Goldman Sachs recently moved past the 40% mark in its $1.8 billion consumer relief obligation that is part of the company’s $5 billion settlement reached in April 2016 over toxic mortgage bonds, the settlement’s monitor said in a new report.
The report, published this week by Eric Green, who serves as independent monitor of the settlement, showed that Goldman Sachs reached $724.5 million in consumer relief for its settlement with the Department of Justice; the New York and Illinois Attorneys General; the National Credit Union Administration, acting as conservator for several failed credit unions; and the Federal Home Loan Banks of Chicago and Seattle.
In addition to being required to pay a $2.385 billion civil monetary penalty to the federal government, Goldman Sachs must also provide $875 million in cash payments to resolve claims by other federal entities and state claims.
Goldman Sachs is also required to provide $1.8 billion in consumer relief.
According to Green’s latest report, Goldman Sachs is now approaching the halfway mark in its consumer relief obligation.
Per the terms of the settlement, the consumer relief can come in the form of loan modifications, including loan forgiveness and forbearance, to distressed and underwater homeowners throughout the country, as well as financing for affordable rental and for-sale housing throughout the country.
During the period since Green’s last report, which was issued on May 1, 2017, Goldman Sachs forgave nearly $90 million in principal to a number of consumers.
According to Green’s office, the bank received conditional credit of $80.2 million for these activities.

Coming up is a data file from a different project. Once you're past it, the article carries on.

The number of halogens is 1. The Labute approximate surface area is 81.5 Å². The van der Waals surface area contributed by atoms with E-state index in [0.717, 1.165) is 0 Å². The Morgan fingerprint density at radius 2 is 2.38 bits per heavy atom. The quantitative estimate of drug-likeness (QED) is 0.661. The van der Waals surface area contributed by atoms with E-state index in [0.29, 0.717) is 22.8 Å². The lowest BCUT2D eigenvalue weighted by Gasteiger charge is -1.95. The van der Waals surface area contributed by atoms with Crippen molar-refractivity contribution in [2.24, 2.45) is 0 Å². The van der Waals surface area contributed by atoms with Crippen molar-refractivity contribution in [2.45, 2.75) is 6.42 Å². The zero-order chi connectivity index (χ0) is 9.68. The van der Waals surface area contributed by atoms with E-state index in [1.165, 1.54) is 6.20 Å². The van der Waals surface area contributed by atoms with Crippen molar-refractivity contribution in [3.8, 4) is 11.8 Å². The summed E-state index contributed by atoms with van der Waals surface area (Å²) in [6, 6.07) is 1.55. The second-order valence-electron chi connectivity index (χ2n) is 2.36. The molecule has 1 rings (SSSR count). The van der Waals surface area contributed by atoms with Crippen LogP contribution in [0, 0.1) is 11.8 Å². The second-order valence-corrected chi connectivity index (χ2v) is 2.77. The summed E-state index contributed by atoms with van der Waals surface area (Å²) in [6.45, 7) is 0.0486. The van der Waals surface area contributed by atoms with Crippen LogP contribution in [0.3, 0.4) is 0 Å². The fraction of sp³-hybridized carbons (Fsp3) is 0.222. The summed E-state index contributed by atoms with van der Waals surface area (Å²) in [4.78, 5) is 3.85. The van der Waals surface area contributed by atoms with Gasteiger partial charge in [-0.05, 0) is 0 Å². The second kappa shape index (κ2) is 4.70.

Specifically, Goldman Sachs received credit for forgiveness of the balances due on 343 first-lien mortgages, for total principal forgiveness of $38,255,616, or an average principal forgiveness of $111,532 per loan.
The total reportable credit for that principal forgiveness was $57,454,373, after the application of appropriate crediting calculations and multipliers, Green’s office said.
The modified mortgages are spread across 38 states and the District of Columbia, with 32% of the credit located in the settling states of New York, Illinois, and California, Green’s office added.
Additionally, Goldman Sachs also received credit in for extinguishing 625 second-lien loans. The total principal forgiven on these loans was $51,050,951, with an average principal forgiveness of $81,682, and total reportable credit of $22,762,823 after the application of appropriate crediting calculations and multipliers.
In total, Goldman Sachs has now received $724.5 million in consumer relief credit, or 40 percent of the required $1.8 billion.
“I am pleased to be able to report that Goldman Sachs has taken another major step toward meeting its obligation,” Green said in a statement.